The findings will figure into discussions when Fed Chairman Ben Bernanke and his colleagues meet next on Sept. 21. The Fed is sure to keep rates at record lows to bolster the economy. Bernanke has said the Fed is prepared to take additional steps — namely buying large amounts of government securities — if the economy seriously deteriorated. That would be aimed at driving down rates on mortgages and other loans to spur Americans to buy more and strengthen the economy.

"Bottom line: The Fed ... was surprisingly frank in describing an economy that is in the process of losing momentum," said Brian Bethune, economist at IHS Global Insight. He said pressure is mounting on the Fed to take more action to help. "The ailing economy needs more oxygen pumped into it in order to nurse it through a critical phase of the recovery," Bethune said.

At its August meeting, Bernanke persuaded all but one of his Fed colleagues to support a plan to buy a small amount of government securities to try to give the economy a boost.

The Fed survey also found that five regions — St. Louis, Minneapolis, Kansas City, Dallas and San Francisco all reported modest growth. And two regions — Boston and Cleveland — reported improved economic activity.

All that helps explain why Thomas Hoenig, president of the Federal Reserve Bank of Kansas City, voted against the Fed's relief action in August. He says he thinks the national economy will keep growing and get through any soft patches without any extra help from the Fed.

But Narayana Kocherlakota, president of the Federal Reserve Bank of Minneapolis, said in a speech Wednesday that he would have backed the Fed's August action if he were a voting member this year. (He will be a voting member next year.)

Kocherlakota struck an optimistic note that the U.S. economy will keep growing and avoid falling back into a recession. "I believe that a modest recovery is under way and is likely to continue," he said.

Nationwide, consumers, while cautious, are continuing to spend to keep the economy expanding, the Fed survey said. Manufacturing is growing but at a slower pace than seen earlier this year.

Home sales weakened, which, in turn, has weighed on construction activity, the Fed said. And companies continue to be cautious about hiring full-time workers. Businesses in Philadelphia and Atlanta, for instance, reported relying instead on temporary and contract workers to meet any increases in customer demand.

The Fed's region-by-region survey is based on information collected from the Fed's 12 regional banks on or before Aug. 30. It provides a more intimate look at the overall economy than broad statistics.

And the idiot in chief just added another huge entitlement in Obamacare.

Taxes will have to rise, and probably a VAT tax levied. However, these fools will keep spending and probably spend even more if revenues increase, so what is the point?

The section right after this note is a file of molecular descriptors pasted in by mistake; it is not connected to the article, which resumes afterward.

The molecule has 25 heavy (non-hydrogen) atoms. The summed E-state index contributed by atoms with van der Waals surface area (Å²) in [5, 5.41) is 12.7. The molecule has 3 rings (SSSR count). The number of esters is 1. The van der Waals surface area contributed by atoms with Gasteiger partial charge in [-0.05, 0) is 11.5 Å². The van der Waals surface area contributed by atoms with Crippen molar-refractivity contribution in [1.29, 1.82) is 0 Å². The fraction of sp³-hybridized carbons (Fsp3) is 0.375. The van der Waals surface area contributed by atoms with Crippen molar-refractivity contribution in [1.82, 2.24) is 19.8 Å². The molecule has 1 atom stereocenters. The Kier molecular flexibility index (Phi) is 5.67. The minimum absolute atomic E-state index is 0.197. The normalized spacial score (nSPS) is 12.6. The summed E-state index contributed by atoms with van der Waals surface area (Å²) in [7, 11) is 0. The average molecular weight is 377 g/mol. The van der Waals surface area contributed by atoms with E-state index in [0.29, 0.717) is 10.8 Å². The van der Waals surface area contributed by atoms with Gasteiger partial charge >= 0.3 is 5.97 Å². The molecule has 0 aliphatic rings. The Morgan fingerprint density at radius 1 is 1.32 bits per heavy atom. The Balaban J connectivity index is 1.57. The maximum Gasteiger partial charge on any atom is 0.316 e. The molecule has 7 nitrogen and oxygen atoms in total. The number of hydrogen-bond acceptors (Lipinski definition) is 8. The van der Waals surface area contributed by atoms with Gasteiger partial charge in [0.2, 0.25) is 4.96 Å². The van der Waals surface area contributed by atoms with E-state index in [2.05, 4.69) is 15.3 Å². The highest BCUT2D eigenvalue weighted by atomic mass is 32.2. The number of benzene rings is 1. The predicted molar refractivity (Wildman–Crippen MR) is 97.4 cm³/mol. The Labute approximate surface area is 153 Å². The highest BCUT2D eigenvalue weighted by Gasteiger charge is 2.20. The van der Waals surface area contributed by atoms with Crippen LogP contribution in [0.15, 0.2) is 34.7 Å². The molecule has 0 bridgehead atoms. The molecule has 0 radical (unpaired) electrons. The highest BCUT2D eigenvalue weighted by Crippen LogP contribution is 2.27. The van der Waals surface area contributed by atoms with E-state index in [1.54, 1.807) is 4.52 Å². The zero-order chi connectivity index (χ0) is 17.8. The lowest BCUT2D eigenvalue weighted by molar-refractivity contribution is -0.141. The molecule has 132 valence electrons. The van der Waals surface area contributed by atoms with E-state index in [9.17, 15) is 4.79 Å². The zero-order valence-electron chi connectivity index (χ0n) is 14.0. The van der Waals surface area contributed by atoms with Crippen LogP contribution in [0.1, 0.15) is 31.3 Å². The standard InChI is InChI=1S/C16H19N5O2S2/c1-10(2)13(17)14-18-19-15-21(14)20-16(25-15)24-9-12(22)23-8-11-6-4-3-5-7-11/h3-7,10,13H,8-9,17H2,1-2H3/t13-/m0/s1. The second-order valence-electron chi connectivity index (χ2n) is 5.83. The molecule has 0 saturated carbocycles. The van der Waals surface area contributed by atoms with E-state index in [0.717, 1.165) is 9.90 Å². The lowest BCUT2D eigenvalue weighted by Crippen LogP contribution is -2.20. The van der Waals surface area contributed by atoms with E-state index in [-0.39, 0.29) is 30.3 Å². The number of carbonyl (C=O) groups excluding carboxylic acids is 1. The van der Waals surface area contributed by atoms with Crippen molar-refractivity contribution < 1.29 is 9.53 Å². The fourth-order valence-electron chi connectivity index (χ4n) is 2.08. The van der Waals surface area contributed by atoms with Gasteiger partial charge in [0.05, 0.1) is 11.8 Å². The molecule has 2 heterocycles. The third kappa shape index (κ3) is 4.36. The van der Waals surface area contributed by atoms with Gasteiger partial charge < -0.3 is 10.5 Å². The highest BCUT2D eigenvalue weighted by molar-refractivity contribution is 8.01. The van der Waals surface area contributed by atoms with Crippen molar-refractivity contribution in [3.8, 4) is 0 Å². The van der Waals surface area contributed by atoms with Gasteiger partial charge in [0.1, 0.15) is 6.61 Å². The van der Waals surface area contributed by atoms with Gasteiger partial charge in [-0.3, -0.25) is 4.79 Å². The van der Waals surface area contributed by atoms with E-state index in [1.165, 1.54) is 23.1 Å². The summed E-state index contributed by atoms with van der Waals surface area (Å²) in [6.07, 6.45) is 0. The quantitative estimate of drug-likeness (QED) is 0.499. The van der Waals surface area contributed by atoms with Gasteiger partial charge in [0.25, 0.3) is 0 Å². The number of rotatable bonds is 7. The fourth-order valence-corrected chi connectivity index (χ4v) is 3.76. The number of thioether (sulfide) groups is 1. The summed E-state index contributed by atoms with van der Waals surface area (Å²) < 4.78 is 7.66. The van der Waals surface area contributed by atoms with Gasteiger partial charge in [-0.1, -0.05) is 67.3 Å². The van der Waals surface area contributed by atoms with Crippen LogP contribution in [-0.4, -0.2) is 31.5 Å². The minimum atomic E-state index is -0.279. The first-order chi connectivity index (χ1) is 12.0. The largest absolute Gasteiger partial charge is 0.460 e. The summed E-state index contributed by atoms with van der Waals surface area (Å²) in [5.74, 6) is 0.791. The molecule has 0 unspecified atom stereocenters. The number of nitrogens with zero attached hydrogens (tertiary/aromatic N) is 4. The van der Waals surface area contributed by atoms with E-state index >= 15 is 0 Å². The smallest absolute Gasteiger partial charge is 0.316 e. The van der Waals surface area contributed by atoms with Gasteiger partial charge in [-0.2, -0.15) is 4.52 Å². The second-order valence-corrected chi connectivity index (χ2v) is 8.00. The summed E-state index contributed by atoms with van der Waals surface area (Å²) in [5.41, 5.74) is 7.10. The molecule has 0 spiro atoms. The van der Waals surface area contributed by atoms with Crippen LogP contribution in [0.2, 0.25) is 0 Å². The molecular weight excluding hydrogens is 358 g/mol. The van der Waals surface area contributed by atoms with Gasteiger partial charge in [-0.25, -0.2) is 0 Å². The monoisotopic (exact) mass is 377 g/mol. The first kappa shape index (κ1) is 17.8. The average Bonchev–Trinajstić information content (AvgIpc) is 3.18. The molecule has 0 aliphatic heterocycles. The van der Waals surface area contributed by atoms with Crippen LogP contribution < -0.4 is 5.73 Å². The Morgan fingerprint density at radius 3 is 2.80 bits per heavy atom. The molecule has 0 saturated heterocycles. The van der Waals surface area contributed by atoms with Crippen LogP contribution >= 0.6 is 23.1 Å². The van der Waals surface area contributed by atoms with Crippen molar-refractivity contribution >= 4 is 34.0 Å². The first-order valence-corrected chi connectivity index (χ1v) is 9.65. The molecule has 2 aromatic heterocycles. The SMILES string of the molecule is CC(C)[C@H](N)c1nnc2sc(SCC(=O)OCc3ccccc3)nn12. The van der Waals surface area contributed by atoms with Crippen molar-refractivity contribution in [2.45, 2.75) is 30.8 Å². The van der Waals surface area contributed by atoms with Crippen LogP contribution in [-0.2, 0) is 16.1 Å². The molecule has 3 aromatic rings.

Look at how giddy the politicians were at spending the "Clinton surplus" (which was not a surplus at all). There was no consideration whatsoever of retiring any debt- they just were looking for more spending.

Increased revenues will not help at all, unless accompanied by massive spending cuts. None of our politicians have the will to do so, thus guaranteeing our assured insolvency. No other result is possible. I would assume that we will probably undergo a hyperinflationary period like Argentina, Chile, Zimbawe, and the Weimar Republic experienced before things are restored to sanity. I feel sorry for those in large urban settings, as life will be very, very hard there for a few years when things fall apart (and they will).
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Old 09-16-2010, 09:47 AM
 
13,180 posts, read 12,688,351 times
Reputation: 4531
The US is bankrupt even though the term doesn't even remotely apply to governments? .....LOL ...........Got it!

{ These poor fellow don't know that as long as a government retains the ability to tax it's citizens then it never runs the risk of not paying the bills. Could budgets be slashed? Possibly. Could taxes be raised? Sure. Could a group of politicians be swept out of office? Possible.}

This thread is just another in a long line of scary fear inducing tall tales designed to scare people into voting against their own self interest.

Bankruptcy!.....Scary!
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Old 09-16-2010, 09:59 AM
 
Location: West Coast of Europe
19,865 posts, read 18,308,470 times
Reputation: 7955
Probably most Western politicians know fundamental reforms are necessary in their respective countries. But they also know they can't do it because there would be unrest and violence among the population.
Not to mention elections nobody wants to lose.
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Old 09-16-2010, 10:03 AM
 
Location: Phoenix,Arizona
3,709 posts, read 4,492,665 times
Reputation: 3605
Quote:
Originally Posted by padcrasher View Post
This thread is just another in a long line of scary fear inducing tall tales designed to scare people into voting against their own self interest.

Bankruptcy!.....Scary!
Then why would banks not extend credit to people that have had homes foreclosed on and others with questionable credit ?
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Old 09-16-2010, 09:07 PM
 
Location: Prepperland
13,115 posts, read 9,199,435 times
Reputation: 8983
Disinformation.
The Federal government went bankrupt in 1933, when it reneged on its promise to redeem its notes.

They've been kiting checks, using us as collateral since 1935.

Unfortunately, it took 3 generations for their malfeasance to show up.
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Old 09-17-2010, 02:43 AM
 
18 posts, read 22,244 times
Reputation: 15
U.S. is bankrupt.......and we spend a great deal of money in Afghanistan and Iraq.....Just to cast an impression? It is an old customary to spell an Apple an Apple and not Potato. It's just like that...America is America, whatever might be it's financial state.